It is a special privilege for me to be invited to this panel. I speak to you, both as an Indian and as head of the Rio+20 Secretariat. We are reaching a crucial phase in preparing for Rio+20.
In preparing for today, I went back to Agenda 21 which we had crafted 20 years ago. One statement in Chapter 14 stuck in my mind – it says in paragraph 14.3 “the priority must be on maintaining and improving the capacity of the higher potential agricultural lands to support an expanding population.” We have come a long way from this in the last 20 years. Much of this is evident in the over 6000 pages of contributions we have received. I have not read them all but I have had an early look at the contributions from the Member States, UN entities, and the Farmers’ major group. The Secretary-General’s High Level Task Force on Food Security and the Rome-based food agencies have weighed heavily in this analysis. What then are the major concerns in the area of food and nutrition security that have come to the fore in the last 20 years:
The water-energy-food nexus and the pernicious interaction with climate change;
High prices and volatility of food prices has become the new normal, with attendant social consequences;
Food production and food availability/affordability are two different things;
Drought, famine and starvation continue to grip large parts of the world especially sub-Saharan Africa;
Hunger, malnourishment, and malnutrition have become endemic in many parts of the world. These negative statistics are not shifting in a significant positive direction;
Agricultural productivity has slowed while demand grows rapidly;
Demand for productive land is growing as countries scramble to assure food security.
Clearly the priority focus at Rio 20 years ago has not been matched by implementation or coherent and integrated approaches, which have made a change in food and nutrition security. What then are the transformational approaches and orientations that are coming in the submissions? In other words, what sensible things can the Rio+20 outcome contain, which will impact significantly on future progress? Messages that I can glean from the inputs:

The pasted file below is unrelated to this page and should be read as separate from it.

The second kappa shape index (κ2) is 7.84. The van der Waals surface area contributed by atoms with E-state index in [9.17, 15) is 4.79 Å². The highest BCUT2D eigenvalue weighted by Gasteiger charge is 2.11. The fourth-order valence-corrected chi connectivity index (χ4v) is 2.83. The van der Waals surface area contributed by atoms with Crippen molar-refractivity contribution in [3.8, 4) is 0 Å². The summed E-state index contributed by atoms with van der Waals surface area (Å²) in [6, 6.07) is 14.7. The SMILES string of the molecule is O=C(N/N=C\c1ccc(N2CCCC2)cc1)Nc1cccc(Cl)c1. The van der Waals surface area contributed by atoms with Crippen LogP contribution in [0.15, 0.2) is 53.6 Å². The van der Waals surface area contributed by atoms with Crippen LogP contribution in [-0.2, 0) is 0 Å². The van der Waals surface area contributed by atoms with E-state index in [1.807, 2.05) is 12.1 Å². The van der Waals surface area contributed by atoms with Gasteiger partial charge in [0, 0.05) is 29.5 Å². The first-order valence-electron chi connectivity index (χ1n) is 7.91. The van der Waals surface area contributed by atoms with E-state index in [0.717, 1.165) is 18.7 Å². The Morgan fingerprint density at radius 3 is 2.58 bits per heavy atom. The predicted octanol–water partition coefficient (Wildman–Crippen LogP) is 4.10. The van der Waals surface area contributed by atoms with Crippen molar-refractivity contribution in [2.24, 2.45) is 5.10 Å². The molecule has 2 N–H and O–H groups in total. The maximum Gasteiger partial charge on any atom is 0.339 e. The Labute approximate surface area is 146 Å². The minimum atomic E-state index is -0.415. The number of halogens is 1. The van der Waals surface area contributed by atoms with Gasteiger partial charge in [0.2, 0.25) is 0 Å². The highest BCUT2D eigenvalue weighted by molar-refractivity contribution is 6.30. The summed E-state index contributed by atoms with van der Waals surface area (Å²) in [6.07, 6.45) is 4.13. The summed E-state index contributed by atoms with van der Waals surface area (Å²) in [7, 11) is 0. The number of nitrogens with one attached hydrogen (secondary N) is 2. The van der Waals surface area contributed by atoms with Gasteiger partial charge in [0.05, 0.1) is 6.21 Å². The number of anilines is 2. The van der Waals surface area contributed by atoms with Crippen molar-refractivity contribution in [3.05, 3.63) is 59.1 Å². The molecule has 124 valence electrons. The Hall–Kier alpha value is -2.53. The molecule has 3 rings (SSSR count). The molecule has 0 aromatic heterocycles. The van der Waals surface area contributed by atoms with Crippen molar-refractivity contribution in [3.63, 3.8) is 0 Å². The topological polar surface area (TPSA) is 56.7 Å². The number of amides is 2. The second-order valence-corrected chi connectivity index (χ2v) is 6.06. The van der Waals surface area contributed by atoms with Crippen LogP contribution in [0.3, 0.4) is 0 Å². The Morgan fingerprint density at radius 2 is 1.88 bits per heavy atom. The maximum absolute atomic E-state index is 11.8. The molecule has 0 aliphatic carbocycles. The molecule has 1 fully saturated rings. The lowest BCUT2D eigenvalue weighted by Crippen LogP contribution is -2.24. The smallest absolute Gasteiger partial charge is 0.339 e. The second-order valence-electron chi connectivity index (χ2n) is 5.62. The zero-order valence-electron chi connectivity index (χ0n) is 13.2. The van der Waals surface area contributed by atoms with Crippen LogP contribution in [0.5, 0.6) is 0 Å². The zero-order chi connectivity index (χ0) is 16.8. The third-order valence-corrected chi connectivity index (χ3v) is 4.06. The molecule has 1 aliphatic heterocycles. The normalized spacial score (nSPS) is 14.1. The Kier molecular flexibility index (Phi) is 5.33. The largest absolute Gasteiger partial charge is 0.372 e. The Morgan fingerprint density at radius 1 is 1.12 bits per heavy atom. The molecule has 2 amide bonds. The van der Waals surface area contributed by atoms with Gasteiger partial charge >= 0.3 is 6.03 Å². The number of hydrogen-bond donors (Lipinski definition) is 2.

1. Refocus on small holder production as key to poverty reduction and sustainable food security. This should be in ways, which encourage small holders to improve and invest in their lands’ productivity and income diversification. This would include increasing the role of farmers’ organizations in enabling benefits for the smallholder from markets. It would also include creating productive non-farm employment to supplement farm incomes.
2. Refocus on partnerships between agro businesses, agricultural cooperatives and governments for a better deal for small holders for climate smart and sustainable agriculture. Better links between smallholders and large agro businesses which can expand market opportunities for smallholders.
3. Refocus and strengthen knowledge based systems including effective agricultural extension services, participatory approaches to farmer-to-farmer training, two-way information sharing between researchers and farmers. Improve knowledge sharing, recruiting, training, and retaining young people in farming.